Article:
“I expected better of a professional engineering organization.” –Robert Poole, director of transportation policy and Searle Freedom Trust Transportation Fellow at the Reason Foundation
The debate over the amount of tax dollars required to upgrade U.S. infrastructure is huge – and has seismic ramifications for the trucking industry.
Obviously, without roads and bridges, trucks don’t move. But it’s more than that – it’s about whether we upgrade infrastructure to handle heavier trucks; adding more capacity to reduce congestion; and making sure we invest enough on an ongoing basis to keep the roads and bridges we currently have in good shape.
For years, to help me understand the scope of infrastructure issues, I’ve relied in part on the beefy Report Card for America’s Infrastructure published every so often by the American Society of Civil Engineers (ASCE). The 2009 report card – released in January – painted a very gloomy picture, assigning a cumulative grade of D to the nation’s infrastructure and noting a five-year investment need of $2.2 trillion from all levels of government and the private sector.
D. Wayne Klotz, P.E., ASCE’s president, said that since the group’s last assessment in 2005 there has been little change in the condition of the nation’s roads, bridges, drinking water systems and other public works – and the cost of improvement has increased by more than half a trillion dollars.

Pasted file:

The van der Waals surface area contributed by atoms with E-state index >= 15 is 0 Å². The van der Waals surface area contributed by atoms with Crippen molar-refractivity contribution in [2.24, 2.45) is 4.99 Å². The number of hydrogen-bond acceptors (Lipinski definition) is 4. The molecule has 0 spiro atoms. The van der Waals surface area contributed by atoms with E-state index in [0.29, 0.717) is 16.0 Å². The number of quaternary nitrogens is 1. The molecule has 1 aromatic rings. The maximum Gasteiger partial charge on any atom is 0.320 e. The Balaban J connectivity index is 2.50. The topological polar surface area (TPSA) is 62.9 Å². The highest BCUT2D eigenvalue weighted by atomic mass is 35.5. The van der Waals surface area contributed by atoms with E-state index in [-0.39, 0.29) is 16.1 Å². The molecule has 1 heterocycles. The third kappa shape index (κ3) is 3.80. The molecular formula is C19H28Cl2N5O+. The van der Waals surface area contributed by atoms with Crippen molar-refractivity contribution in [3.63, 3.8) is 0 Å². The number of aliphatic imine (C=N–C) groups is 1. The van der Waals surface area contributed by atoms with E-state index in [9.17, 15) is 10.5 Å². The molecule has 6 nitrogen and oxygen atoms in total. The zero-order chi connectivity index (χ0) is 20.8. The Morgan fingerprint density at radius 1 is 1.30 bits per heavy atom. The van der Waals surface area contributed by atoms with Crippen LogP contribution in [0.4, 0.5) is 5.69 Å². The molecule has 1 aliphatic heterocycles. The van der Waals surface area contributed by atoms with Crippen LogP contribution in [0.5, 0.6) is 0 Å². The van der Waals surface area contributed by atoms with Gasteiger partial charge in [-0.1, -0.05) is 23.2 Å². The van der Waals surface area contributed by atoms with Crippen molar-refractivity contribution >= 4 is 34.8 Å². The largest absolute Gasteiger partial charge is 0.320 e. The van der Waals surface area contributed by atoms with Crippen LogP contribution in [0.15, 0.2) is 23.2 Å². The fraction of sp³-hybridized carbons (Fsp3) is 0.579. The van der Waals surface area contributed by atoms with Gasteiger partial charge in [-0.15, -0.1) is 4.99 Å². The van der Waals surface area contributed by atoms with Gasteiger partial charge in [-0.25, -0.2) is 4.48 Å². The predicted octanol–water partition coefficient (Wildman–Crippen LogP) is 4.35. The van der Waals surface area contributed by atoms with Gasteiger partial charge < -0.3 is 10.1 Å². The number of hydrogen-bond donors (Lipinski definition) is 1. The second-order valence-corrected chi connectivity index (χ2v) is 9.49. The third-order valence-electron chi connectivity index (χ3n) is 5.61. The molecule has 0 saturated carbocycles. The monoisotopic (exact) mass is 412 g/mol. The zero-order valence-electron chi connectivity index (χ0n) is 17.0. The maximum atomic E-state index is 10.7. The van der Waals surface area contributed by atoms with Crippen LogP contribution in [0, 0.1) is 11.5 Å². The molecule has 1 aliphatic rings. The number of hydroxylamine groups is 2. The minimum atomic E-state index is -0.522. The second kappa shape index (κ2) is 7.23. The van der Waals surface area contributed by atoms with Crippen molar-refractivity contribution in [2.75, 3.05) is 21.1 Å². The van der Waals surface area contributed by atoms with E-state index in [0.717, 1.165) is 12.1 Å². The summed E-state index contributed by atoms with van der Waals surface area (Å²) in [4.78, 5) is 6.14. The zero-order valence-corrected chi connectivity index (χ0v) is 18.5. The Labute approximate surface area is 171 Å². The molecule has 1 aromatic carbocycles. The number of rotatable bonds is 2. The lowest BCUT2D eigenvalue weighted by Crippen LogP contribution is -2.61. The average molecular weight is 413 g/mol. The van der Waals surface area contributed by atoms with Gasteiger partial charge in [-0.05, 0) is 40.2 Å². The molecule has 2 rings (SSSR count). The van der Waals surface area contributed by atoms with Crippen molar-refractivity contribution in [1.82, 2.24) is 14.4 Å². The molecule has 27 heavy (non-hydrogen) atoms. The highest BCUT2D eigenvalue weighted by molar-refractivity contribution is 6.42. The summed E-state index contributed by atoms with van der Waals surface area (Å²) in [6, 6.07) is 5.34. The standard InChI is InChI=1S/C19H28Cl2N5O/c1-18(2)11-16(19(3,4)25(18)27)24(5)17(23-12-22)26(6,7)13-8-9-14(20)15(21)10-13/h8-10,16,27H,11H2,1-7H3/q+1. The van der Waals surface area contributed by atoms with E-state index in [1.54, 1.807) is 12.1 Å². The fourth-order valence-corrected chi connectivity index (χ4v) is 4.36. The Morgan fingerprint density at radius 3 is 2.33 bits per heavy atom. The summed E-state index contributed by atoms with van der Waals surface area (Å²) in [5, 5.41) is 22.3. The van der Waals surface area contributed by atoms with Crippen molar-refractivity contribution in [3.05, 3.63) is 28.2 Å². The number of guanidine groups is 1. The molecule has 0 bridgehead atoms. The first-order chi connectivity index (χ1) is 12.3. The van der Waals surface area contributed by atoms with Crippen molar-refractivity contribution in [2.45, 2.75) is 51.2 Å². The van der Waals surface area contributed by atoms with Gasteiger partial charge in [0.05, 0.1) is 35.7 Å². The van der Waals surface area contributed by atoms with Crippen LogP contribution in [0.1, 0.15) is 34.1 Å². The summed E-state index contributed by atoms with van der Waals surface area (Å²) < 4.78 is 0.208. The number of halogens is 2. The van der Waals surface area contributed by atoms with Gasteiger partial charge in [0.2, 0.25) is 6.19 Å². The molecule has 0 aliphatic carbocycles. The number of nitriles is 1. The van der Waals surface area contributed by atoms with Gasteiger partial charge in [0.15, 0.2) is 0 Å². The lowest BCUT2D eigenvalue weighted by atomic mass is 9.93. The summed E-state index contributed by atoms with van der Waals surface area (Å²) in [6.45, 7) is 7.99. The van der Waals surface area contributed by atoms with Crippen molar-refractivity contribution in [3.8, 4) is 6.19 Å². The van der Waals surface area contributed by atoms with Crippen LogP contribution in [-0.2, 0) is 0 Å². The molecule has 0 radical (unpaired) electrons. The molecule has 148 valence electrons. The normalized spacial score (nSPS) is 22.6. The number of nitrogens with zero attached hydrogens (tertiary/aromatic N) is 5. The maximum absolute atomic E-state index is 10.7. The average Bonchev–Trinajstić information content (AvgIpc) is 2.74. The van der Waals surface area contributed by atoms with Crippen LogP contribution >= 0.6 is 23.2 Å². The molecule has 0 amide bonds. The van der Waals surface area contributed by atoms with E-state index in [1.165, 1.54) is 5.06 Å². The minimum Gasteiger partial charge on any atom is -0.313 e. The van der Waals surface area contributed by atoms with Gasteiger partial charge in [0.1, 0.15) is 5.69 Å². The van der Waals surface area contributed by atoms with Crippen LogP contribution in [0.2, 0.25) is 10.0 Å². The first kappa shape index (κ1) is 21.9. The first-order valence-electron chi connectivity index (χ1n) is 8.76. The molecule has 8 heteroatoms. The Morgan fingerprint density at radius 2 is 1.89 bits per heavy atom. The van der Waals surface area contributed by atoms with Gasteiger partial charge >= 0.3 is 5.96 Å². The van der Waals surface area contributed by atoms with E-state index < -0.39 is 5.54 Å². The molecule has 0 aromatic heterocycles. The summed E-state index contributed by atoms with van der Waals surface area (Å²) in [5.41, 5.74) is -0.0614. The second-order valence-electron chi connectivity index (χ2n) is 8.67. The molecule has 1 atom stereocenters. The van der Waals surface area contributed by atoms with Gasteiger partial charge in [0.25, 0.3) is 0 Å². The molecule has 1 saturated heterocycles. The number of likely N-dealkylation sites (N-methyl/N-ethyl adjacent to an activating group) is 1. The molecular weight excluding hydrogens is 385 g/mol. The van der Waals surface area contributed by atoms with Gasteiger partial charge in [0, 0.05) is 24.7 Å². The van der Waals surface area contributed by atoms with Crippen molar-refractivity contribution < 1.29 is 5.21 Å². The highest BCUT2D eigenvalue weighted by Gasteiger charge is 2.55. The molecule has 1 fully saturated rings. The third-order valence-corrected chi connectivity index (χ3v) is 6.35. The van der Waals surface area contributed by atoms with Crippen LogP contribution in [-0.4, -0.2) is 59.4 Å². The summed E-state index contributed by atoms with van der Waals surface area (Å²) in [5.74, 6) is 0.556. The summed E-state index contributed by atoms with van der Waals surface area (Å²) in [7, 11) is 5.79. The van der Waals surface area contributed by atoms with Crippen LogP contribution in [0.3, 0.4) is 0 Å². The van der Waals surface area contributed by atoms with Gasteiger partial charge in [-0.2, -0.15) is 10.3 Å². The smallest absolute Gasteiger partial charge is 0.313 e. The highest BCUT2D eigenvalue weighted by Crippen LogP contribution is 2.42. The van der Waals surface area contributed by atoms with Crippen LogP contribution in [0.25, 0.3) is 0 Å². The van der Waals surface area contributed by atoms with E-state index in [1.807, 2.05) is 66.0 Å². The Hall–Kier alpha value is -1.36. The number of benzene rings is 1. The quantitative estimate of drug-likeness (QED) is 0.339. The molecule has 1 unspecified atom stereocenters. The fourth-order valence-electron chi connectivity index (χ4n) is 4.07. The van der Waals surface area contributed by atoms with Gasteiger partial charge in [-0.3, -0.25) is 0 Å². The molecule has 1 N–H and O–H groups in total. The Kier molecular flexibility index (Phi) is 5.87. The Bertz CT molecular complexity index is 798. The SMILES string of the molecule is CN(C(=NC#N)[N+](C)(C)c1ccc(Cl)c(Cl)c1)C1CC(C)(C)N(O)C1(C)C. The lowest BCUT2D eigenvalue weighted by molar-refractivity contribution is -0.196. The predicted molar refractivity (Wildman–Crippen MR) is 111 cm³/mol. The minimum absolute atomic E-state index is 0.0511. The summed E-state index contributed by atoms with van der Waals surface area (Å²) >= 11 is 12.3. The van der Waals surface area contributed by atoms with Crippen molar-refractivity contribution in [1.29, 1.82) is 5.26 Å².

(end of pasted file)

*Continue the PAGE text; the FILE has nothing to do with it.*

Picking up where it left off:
“Crumbling infrastructure has a direct impact on our personal and economic health, and the nation’s infrastructure crisis is endangering our future prosperity,” he noted. “Our leaders are looking for solutions to the nation’s current economic crisis. Not only could investment in these critical foundations have a positive impact, but if done responsibly, it would also provide tangible benefits to the American people, such as reduced traffic congestion, improved air quality, clean and abundant water supplies and protection against natural hazards.”